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Published online: 2024-04-30

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The effect of the day of the week of discharge on mortality and readmissions in patients hospitalized due to heart failure.

Bartosz Symonides1, Jacek Lewandowski1, Andrzej Śliwczyński2

Abstract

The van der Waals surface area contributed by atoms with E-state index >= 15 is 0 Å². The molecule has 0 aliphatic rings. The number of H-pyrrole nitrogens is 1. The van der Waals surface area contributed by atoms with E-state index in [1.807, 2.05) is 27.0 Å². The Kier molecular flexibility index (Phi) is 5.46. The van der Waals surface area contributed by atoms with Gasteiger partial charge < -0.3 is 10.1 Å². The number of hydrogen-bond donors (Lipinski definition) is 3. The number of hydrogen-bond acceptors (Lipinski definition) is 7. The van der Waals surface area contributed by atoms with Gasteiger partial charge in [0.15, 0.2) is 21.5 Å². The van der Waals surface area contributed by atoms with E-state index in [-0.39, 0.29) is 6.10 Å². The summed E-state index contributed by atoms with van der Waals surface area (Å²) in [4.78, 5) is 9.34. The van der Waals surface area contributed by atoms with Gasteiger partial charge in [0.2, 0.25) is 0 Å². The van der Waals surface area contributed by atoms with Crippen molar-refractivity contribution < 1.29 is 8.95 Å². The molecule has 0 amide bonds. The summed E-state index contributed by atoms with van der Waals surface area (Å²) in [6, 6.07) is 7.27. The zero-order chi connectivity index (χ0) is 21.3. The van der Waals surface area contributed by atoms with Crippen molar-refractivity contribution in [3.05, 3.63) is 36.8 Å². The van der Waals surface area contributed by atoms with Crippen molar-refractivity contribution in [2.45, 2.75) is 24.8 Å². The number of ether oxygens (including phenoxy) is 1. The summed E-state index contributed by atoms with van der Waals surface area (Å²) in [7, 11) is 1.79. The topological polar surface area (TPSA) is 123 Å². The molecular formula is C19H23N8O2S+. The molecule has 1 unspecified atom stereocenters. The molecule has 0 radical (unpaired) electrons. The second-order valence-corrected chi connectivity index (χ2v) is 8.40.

Background The effect of the day of the week of discharge on mortality and readmissions in patients hospitalized due to heart failure (HF) remains unclear. The aim was to determine the effect of the day of the week of discharge of HF patients on 30-day and one-year mortality and rehospitalizations. Methods Inclusion criteria were hospitalization due to HF exacerbation in the 2013 year according to the National Health Fund data. The primary outcome variable was all-cause mortality and the secondary the first readmission due to HF exacerbation. Survival analysis was performed for outcomes according to the day of the week of discharge adjusting for age, sex, duration of the hospitalization, HF severity, type of ward, and fulfilling prescription for selected medications within the 30-day post-hospitalization period. Results The analysis included 96219 patients (median age 77.0 yrs., 46.3% males). The mean all-cause one-year mortality was the highest on Sundays then compared with other days separately in the Cox analysis (HR 1.40; 95 CI 1.23-1.59; p<0.001) and also then compared to the other weekdays pulled (27.8% vs. 21.8%, p<0.001). The 30-day mortality was the highest for Sunday discharges in the Cox analysis (HR 2.14; 95 CI 1.78-2.57; p<0.001). The day of the week of discharge did not affect rehospitalization rates. Conclusions The day of the week of discharge of HF patients matters as it may be related to the prognosis.

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